on 8 November 2004
My first reaction on finishing this book was that it made me angry - angry at the lack of responsibility those in the Western world (and I include myself) take for those who haven't had it quite so easy. Out of sight, out of mind is a truer statement than I would like, and it is with huge skill and empathy that Rita Golden Gelman opens up areas of the world not usually seen. Her travels take her into the hearts of those she visits, and she shows great respect for all the different cultures she embraces. I highly recommend this book.
on 24 February 2014
I found this a fabulous read :) Rita travels her way, makes friends her way, does things her way and tells it her way. But in doing so has written a book so easy to feel and share, many thanks throughout this book were sent her way for her wonderful descriptions of what matters, and I will definitely be reading her next book....safe happy enriching travels all :)
on 15 November 2010
Rita Golden Gelman hasn't had a permanent address since 1987. Her extraordinary memoir "Tales of a Female Nomad: Living at Large in the World" is about her nomadic life traveling around the globe.
At age 47 she left an upscale lifestyle when her marriage ended and her kids went to college. Her travels are mostly in developing countries where she lived in the homes of the natives and embraced their customs, culture, lifestyle, language and food.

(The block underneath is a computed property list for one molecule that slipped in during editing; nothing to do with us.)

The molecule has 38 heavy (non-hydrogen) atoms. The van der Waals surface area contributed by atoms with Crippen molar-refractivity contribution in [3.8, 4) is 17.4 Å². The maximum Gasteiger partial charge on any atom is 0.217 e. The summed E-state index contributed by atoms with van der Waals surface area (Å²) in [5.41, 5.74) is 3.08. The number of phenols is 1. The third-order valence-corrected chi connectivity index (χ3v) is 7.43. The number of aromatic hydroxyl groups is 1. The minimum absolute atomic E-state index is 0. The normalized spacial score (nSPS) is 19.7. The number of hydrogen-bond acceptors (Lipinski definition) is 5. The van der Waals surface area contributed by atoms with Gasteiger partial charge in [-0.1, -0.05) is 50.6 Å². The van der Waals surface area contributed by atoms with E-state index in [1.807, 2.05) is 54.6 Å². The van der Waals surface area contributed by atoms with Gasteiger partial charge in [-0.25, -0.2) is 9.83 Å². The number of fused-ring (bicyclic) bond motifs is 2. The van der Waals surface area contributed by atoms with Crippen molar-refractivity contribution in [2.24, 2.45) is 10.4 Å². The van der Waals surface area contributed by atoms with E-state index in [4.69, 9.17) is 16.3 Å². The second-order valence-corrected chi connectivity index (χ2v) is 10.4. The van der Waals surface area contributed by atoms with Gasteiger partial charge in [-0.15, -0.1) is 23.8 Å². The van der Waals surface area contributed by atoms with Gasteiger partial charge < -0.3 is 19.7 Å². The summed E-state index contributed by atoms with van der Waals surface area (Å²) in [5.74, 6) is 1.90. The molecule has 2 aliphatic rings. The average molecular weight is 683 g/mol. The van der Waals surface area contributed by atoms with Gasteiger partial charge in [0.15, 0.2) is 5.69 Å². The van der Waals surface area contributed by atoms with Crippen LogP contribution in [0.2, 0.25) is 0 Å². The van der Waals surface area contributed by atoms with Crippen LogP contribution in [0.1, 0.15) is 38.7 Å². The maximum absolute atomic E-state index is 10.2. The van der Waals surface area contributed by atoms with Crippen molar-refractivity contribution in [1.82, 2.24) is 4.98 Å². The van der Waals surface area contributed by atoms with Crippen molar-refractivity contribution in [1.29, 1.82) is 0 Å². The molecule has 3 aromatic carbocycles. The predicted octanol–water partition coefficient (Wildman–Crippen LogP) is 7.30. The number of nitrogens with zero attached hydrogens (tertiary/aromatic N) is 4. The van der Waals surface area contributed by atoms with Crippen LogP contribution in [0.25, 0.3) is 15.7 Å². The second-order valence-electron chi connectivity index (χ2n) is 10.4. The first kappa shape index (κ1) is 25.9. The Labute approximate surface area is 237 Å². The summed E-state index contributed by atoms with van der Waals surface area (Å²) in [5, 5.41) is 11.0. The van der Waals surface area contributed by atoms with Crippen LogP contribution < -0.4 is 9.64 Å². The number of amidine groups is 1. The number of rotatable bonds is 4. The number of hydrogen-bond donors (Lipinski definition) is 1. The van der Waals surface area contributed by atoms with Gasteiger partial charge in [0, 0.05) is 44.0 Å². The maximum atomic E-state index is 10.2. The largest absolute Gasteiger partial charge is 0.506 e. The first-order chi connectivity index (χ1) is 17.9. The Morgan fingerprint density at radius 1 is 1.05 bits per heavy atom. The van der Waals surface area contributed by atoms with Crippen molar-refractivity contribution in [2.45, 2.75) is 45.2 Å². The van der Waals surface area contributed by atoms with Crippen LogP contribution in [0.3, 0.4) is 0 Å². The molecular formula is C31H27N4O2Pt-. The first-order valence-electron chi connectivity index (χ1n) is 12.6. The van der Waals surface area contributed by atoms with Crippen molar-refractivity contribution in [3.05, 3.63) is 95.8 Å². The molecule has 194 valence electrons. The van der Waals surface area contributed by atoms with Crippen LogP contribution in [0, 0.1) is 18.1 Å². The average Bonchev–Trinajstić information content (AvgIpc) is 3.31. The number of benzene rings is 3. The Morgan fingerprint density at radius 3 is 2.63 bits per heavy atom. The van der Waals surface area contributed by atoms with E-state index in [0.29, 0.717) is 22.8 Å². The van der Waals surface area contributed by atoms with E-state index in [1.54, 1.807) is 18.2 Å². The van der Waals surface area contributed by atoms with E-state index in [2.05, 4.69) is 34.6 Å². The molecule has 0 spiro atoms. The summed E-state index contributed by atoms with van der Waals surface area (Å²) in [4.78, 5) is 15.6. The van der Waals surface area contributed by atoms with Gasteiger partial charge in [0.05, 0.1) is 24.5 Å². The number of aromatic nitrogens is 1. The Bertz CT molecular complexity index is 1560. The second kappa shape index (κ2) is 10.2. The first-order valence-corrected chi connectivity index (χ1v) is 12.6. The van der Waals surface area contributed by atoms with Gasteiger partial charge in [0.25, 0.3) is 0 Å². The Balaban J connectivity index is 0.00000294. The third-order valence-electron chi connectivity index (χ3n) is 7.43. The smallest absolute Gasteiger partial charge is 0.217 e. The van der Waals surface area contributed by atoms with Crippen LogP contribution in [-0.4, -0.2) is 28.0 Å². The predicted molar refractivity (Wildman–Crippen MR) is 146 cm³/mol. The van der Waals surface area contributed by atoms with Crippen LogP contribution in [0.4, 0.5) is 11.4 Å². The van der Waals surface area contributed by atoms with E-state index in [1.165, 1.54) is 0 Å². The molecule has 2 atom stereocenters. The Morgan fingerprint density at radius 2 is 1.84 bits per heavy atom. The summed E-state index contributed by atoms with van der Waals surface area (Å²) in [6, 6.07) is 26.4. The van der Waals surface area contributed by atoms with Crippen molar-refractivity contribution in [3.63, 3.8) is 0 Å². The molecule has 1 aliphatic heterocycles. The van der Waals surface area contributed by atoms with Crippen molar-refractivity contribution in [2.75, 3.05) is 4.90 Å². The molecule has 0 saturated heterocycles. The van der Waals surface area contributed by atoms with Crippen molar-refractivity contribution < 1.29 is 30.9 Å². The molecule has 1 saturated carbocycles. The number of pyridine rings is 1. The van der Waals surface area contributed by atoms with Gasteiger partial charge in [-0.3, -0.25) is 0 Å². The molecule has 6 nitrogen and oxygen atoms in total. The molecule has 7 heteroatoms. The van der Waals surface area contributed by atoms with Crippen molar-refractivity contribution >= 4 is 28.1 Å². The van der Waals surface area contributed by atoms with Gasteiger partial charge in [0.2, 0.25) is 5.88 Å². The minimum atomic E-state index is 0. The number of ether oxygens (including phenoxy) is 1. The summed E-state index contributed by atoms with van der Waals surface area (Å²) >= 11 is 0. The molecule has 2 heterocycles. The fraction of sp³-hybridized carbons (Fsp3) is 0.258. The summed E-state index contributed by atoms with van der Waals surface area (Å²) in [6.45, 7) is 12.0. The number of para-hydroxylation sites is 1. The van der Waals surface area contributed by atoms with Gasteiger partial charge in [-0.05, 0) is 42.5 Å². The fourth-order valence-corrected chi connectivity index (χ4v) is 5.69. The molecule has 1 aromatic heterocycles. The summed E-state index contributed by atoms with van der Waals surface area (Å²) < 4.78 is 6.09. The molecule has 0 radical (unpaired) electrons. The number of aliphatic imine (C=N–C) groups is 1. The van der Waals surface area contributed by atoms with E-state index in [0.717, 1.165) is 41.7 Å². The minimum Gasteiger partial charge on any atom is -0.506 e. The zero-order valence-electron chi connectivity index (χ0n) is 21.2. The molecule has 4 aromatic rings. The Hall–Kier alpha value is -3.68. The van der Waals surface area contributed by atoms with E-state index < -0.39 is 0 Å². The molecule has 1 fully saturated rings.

Tu Aji, an aging prince, decided the education of Rita was his final duty in life when she lived with his family during her eight-year stay in Bali, Indonesia. She says Tu Aji and the Balinese people, known for their deep spirituality, helped her discover her own spirituality and changed the way she looked at the world. She says, "In Bali I have learned to listen to the spirits, the inner one that is part of me and the ones from the other invisible world."
Along with living off and on in the U.S. she's spent time in a Zapotec village in Mexico, Indonesia's Irian Jaya, the forests of Borneo, Guatemala, New Zealand, the Galapagos Islands, Israel, Nicaragua, Thailand and Canada.
Rita says being a wanderer is endlessly fascinating, filled with learning, adventure, interesting people and enlightening experiences. It's also inexpensive. Her fifteen years overseas cost her less than $10,000 a year including airfare. Most important of all she learned to enjoy and savor the present. She says connecting with people is not difficult when you reach out with love, trust, a smile and 100% of your attention.
Rita's stories are a tribute to her courage and our shared humanity. Her passion and her capacity to touch others celebrates the diversity, joy and wonder of cross cultural connecting. Her many tales may well send you off on your own adventure.